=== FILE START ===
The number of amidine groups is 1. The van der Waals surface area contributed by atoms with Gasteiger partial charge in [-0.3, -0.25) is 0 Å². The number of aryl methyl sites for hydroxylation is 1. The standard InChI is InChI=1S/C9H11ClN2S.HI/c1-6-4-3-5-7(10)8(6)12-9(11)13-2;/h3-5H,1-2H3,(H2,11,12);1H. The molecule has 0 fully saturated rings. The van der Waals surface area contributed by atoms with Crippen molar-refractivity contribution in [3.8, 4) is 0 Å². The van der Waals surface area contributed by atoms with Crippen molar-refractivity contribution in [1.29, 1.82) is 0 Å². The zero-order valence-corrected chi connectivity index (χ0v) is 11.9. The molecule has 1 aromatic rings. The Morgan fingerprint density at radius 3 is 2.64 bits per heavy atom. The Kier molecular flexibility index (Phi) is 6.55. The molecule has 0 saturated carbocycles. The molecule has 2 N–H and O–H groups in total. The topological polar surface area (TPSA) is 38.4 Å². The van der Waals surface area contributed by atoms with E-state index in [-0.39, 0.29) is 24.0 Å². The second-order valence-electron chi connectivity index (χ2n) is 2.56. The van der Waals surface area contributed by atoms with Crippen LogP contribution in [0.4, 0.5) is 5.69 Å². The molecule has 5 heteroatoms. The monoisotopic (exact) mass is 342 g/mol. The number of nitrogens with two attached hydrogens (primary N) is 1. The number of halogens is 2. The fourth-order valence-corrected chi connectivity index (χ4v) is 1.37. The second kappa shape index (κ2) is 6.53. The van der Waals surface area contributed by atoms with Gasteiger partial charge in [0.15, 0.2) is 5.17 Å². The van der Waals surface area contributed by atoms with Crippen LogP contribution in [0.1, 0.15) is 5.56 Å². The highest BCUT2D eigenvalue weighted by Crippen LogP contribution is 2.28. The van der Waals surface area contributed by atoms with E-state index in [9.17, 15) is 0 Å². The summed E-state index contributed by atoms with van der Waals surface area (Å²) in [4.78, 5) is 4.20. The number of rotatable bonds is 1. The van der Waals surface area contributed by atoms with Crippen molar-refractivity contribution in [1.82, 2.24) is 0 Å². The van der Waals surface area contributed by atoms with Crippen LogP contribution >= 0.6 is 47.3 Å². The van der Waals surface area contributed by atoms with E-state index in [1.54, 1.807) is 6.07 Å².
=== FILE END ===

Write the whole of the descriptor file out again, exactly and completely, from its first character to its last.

The number of amidine groups is 1. The van der Waals surface area contributed by atoms with Gasteiger partial charge in [-0.3, -0.25) is 0 Å². The number of aryl methyl sites for hydroxylation is 1. The standard InChI is InChI=1S/C9H11ClN2S.HI/c1-6-4-3-5-7(10)8(6)12-9(11)13-2;/h3-5H,1-2H3,(H2,11,12);1H. The molecule has 0 fully saturated rings. The van der Waals surface area contributed by atoms with Crippen molar-refractivity contribution in [3.8, 4) is 0 Å². The van der Waals surface area contributed by atoms with Crippen molar-refractivity contribution in [1.29, 1.82) is 0 Å². The zero-order valence-corrected chi connectivity index (χ0v) is 11.9. The molecule has 1 aromatic rings. The Morgan fingerprint density at radius 3 is 2.64 bits per heavy atom. The Kier molecular flexibility index (Phi) is 6.55. The molecule has 0 saturated carbocycles. The molecule has 2 N–H and O–H groups in total. The topological polar surface area (TPSA) is 38.4 Å². The van der Waals surface area contributed by atoms with E-state index in [-0.39, 0.29) is 24.0 Å². The second-order valence-electron chi connectivity index (χ2n) is 2.56. The van der Waals surface area contributed by atoms with Crippen LogP contribution in [0.4, 0.5) is 5.69 Å². The molecule has 5 heteroatoms. The monoisotopic (exact) mass is 342 g/mol. The number of nitrogens with two attached hydrogens (primary N) is 1. The number of halogens is 2. The fourth-order valence-corrected chi connectivity index (χ4v) is 1.37. The second kappa shape index (κ2) is 6.53. The van der Waals surface area contributed by atoms with Gasteiger partial charge in [0.15, 0.2) is 5.17 Å². The van der Waals surface area contributed by atoms with Crippen LogP contribution in [0.1, 0.15) is 5.56 Å². The highest BCUT2D eigenvalue weighted by Crippen LogP contribution is 2.28. The van der Waals surface area contributed by atoms with E-state index in [9.17, 15) is 0 Å². The summed E-state index contributed by atoms with van der Waals surface area (Å²) in [4.78, 5) is 4.20. The number of rotatable bonds is 1. The van der Waals surface area contributed by atoms with Crippen molar-refractivity contribution in [1.82, 2.24) is 0 Å². The van der Waals surface area contributed by atoms with Crippen LogP contribution >= 0.6 is 47.3 Å². The van der Waals surface area contributed by atoms with E-state index in [1.54, 1.807) is 6.07 Å².